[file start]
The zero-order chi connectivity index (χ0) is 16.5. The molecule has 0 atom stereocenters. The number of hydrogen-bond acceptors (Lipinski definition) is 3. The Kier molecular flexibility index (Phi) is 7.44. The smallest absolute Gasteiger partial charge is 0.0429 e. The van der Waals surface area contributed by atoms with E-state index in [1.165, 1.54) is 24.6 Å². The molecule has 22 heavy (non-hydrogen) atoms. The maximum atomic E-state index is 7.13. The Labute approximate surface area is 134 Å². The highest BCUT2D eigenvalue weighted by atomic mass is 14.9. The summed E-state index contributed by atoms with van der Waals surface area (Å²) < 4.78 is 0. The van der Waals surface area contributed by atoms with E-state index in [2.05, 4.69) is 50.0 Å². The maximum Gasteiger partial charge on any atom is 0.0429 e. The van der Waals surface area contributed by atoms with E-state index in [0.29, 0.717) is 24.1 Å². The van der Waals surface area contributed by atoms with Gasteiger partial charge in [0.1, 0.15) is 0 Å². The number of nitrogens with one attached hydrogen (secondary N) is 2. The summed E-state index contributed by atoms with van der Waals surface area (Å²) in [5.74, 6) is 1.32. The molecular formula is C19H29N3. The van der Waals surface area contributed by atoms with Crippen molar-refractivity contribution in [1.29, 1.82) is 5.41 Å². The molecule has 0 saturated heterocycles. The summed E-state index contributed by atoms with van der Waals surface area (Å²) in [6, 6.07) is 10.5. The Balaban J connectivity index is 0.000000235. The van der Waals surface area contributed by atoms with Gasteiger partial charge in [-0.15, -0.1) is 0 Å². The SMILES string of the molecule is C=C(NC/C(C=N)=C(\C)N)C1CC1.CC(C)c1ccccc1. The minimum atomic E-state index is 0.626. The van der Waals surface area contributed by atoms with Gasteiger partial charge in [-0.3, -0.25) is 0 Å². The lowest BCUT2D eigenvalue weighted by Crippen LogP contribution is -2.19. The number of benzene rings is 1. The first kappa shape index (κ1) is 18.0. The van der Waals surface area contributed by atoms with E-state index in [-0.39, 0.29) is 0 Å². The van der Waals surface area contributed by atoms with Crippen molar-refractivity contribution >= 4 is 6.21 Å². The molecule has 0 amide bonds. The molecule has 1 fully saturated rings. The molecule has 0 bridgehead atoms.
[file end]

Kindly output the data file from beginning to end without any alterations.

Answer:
The zero-order chi connectivity index (χ0) is 16.5. The molecule has 0 atom stereocenters. The number of hydrogen-bond acceptors (Lipinski definition) is 3. The Kier molecular flexibility index (Phi) is 7.44. The smallest absolute Gasteiger partial charge is 0.0429 e. The van der Waals surface area contributed by atoms with E-state index in [1.165, 1.54) is 24.6 Å². The molecule has 22 heavy (non-hydrogen) atoms. The maximum atomic E-state index is 7.13. The Labute approximate surface area is 134 Å². The highest BCUT2D eigenvalue weighted by atomic mass is 14.9. The summed E-state index contributed by atoms with van der Waals surface area (Å²) < 4.78 is 0. The van der Waals surface area contributed by atoms with E-state index in [2.05, 4.69) is 50.0 Å². The maximum Gasteiger partial charge on any atom is 0.0429 e. The van der Waals surface area contributed by atoms with E-state index in [0.29, 0.717) is 24.1 Å². The van der Waals surface area contributed by atoms with Gasteiger partial charge in [0.1, 0.15) is 0 Å². The number of nitrogens with one attached hydrogen (secondary N) is 2. The summed E-state index contributed by atoms with van der Waals surface area (Å²) in [5.74, 6) is 1.32. The molecular formula is C19H29N3. The van der Waals surface area contributed by atoms with Crippen molar-refractivity contribution in [1.29, 1.82) is 5.41 Å². The molecule has 0 saturated heterocycles. The summed E-state index contributed by atoms with van der Waals surface area (Å²) in [6, 6.07) is 10.5. The Balaban J connectivity index is 0.000000235. The van der Waals surface area contributed by atoms with Gasteiger partial charge in [-0.15, -0.1) is 0 Å². The SMILES string of the molecule is C=C(NC/C(C=N)=C(\C)N)C1CC1.CC(C)c1ccccc1. The minimum atomic E-state index is 0.626. The van der Waals surface area contributed by atoms with Gasteiger partial charge in [-0.3, -0.25) is 0 Å². The lowest BCUT2D eigenvalue weighted by Crippen LogP contribution is -2.19. The number of benzene rings is 1. The first kappa shape index (κ1) is 18.0. The van der Waals surface area contributed by atoms with E-state index in [-0.39, 0.29) is 0 Å². The van der Waals surface area contributed by atoms with Crippen molar-refractivity contribution >= 4 is 6.21 Å². The molecule has 0 amide bonds. The molecule has 1 fully saturated rings. The molecule has 0 bridgehead atoms.